The Children of Odin The Book of Northern Myths
Page: 48"We can't wait until morning, we must eat now," said Thor, "and I think I can provide a good meal for us all." He went over to where his goats stood in the hollow beside the chariot of brass, and, striking them with his hammer, he left them lifeless on the ground. He skinned the goats then, and taking up the bones very carefully, he left them down on the skins. Skins and bones he lifted up and bringing them into the house he left them in a hole above the peasant's fireplace. "No one," said he in a commanding voice, "must touch the bones that I leave here."
Then he brought the meat into the house. Soon it was cooked and laid smoking on the table. The peasant and his wife and his son sat round the board with Thor and Loki. They had not eaten plentifully for many days, and now the man and the woman fed themselves well.
Thialfi was the name of the peasant's son. He was a growing lad and had an appetite that had not been satisfied for long. While the meat was on the table his father and mother had kept him going here and there, carrying water, putting fagots on the fire, and holding a blazing stick so that those at the table might see to eat. There was not much left for him when he was able to sit down, for Thor and Loki had great appetites, and the lad's father and mother had eaten to make up for days of want. So Thialfi got little out of that plentiful feast.
When the meal was finished they lay down on the benches. Thor, because he had made a long journey that day, slept very soundly. Thialfi lay down on a bench, too, but his thoughts were still upon the food. When all were[Pg 105] asleep, he thought, he would take one of the bones that were in the skins above him, and break and gnaw it.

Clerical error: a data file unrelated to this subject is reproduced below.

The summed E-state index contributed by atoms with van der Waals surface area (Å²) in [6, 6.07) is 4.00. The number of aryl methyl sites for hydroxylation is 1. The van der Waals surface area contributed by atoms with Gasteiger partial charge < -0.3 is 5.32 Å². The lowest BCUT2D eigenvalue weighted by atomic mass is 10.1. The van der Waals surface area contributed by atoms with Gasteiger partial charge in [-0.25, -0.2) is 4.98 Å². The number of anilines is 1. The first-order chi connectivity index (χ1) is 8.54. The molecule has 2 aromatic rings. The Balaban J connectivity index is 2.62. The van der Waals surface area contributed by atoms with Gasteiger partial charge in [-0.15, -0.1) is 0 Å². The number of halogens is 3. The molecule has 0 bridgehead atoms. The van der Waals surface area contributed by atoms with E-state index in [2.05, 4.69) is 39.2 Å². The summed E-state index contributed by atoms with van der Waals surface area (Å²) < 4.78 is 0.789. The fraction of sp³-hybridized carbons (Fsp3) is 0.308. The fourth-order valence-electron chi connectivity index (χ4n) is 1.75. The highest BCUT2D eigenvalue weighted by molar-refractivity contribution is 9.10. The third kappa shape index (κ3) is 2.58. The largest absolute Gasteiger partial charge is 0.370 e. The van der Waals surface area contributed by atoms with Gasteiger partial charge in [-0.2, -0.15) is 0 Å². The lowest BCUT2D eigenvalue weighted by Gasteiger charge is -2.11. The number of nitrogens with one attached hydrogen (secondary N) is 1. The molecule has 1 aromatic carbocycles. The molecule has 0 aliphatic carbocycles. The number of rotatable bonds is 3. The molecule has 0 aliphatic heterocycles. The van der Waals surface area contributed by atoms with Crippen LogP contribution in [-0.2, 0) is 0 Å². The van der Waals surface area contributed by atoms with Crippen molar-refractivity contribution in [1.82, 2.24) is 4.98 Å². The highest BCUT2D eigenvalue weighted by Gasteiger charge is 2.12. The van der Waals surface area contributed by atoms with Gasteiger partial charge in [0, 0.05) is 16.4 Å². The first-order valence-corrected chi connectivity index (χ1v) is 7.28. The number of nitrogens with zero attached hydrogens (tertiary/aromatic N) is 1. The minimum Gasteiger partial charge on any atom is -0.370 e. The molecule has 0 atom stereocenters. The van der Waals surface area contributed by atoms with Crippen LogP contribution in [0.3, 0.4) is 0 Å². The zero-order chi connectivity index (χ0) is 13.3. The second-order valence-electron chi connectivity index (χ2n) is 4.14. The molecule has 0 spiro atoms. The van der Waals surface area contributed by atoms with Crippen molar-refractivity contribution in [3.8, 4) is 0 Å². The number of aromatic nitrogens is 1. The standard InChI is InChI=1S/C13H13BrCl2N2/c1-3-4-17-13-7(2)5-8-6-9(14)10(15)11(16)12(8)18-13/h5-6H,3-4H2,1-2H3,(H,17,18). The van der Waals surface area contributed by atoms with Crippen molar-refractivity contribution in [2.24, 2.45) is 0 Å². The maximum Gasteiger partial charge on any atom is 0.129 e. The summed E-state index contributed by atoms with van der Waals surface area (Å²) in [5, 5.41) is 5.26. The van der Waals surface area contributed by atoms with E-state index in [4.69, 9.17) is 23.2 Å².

So in the dead of the night the lad stood up on the bench and took down the goatskins that Thor had left so carefully there. He took out a bone, broke it, and gnawed it for the marrow. Loki was awake and saw him do this, but he, relishing mischief as much as ever, did nothing to stay the lad.
He put the bone he had broken back in the skins and he left the skins back in the hole above the fireplace. Then he went to sleep on the bench.
In the morning, as soon as they were up, the first thing Thor did was to take the skins out of the hole. He carried them carefully out to the hollow where he had left the goats standing. He put each goatskin down with the bones in it. He struck each with his hammer, and the goats sprang up alive, horns and hoofs and all.
But one was not as he had been before. He limped badly. Thor examined the leg and found out that one bone was broken. In terrible anger he turned on the peasant, his wife, and his son. "A bone of this goat has been broken under your roof," he shouted. "For that I shall destroy your house and leave you all dead under it." Thialfi wept. Then he came forward and touched the knees of Thor. "I did not know what harm I did," he said. "I broke the bone."